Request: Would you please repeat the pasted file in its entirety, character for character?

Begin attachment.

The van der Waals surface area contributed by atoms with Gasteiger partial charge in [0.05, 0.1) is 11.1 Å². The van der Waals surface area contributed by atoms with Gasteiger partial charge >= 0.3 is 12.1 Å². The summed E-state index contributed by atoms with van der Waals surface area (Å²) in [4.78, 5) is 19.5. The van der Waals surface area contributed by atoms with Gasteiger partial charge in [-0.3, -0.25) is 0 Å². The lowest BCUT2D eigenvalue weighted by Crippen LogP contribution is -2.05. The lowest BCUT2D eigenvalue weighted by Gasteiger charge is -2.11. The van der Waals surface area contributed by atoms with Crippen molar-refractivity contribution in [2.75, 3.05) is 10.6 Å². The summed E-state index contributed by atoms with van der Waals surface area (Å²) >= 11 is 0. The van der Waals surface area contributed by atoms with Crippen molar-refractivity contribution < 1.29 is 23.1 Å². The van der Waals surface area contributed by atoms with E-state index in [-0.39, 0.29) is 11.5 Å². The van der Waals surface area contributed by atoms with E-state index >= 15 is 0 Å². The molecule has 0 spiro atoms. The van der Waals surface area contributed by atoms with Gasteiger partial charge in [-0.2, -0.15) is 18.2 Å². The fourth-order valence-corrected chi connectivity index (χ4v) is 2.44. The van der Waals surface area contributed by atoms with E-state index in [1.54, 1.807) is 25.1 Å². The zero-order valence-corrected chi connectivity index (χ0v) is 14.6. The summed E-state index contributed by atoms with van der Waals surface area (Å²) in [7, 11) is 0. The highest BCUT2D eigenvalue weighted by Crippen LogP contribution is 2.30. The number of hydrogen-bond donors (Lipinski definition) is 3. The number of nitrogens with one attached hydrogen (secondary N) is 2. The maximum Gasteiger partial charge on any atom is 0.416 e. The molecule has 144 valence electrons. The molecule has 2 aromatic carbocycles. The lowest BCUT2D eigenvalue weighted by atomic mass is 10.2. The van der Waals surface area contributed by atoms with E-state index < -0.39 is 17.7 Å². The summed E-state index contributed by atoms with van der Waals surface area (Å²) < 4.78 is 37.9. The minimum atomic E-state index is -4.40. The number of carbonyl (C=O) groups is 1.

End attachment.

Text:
The van der Waals surface area contributed by atoms with Gasteiger partial charge in [0.05, 0.1) is 11.1 Å². The van der Waals surface area contributed by atoms with Gasteiger partial charge >= 0.3 is 12.1 Å². The summed E-state index contributed by atoms with van der Waals surface area (Å²) in [4.78, 5) is 19.5. The van der Waals surface area contributed by atoms with Gasteiger partial charge in [-0.3, -0.25) is 0 Å². The lowest BCUT2D eigenvalue weighted by Crippen LogP contribution is -2.05. The lowest BCUT2D eigenvalue weighted by Gasteiger charge is -2.11. The van der Waals surface area contributed by atoms with Crippen molar-refractivity contribution in [2.75, 3.05) is 10.6 Å². The summed E-state index contributed by atoms with van der Waals surface area (Å²) >= 11 is 0. The van der Waals surface area contributed by atoms with Crippen molar-refractivity contribution < 1.29 is 23.1 Å². The van der Waals surface area contributed by atoms with E-state index in [-0.39, 0.29) is 11.5 Å². The van der Waals surface area contributed by atoms with E-state index >= 15 is 0 Å². The molecule has 0 spiro atoms. The van der Waals surface area contributed by atoms with Gasteiger partial charge in [-0.2, -0.15) is 18.2 Å². The fourth-order valence-corrected chi connectivity index (χ4v) is 2.44. The van der Waals surface area contributed by atoms with E-state index in [1.54, 1.807) is 25.1 Å². The zero-order valence-corrected chi connectivity index (χ0v) is 14.6. The summed E-state index contributed by atoms with van der Waals surface area (Å²) in [7, 11) is 0. The highest BCUT2D eigenvalue weighted by Crippen LogP contribution is 2.30. The number of hydrogen-bond donors (Lipinski definition) is 3. The number of nitrogens with one attached hydrogen (secondary N) is 2. The maximum Gasteiger partial charge on any atom is 0.416 e. The molecule has 144 valence electrons. The molecule has 2 aromatic carbocycles. The lowest BCUT2D eigenvalue weighted by atomic mass is 10.2. The van der Waals surface area contributed by atoms with E-state index < -0.39 is 17.7 Å². The summed E-state index contributed by atoms with van der Waals surface area (Å²) < 4.78 is 37.9. The minimum atomic E-state index is -4.40. The number of carbonyl (C=O) groups is 1.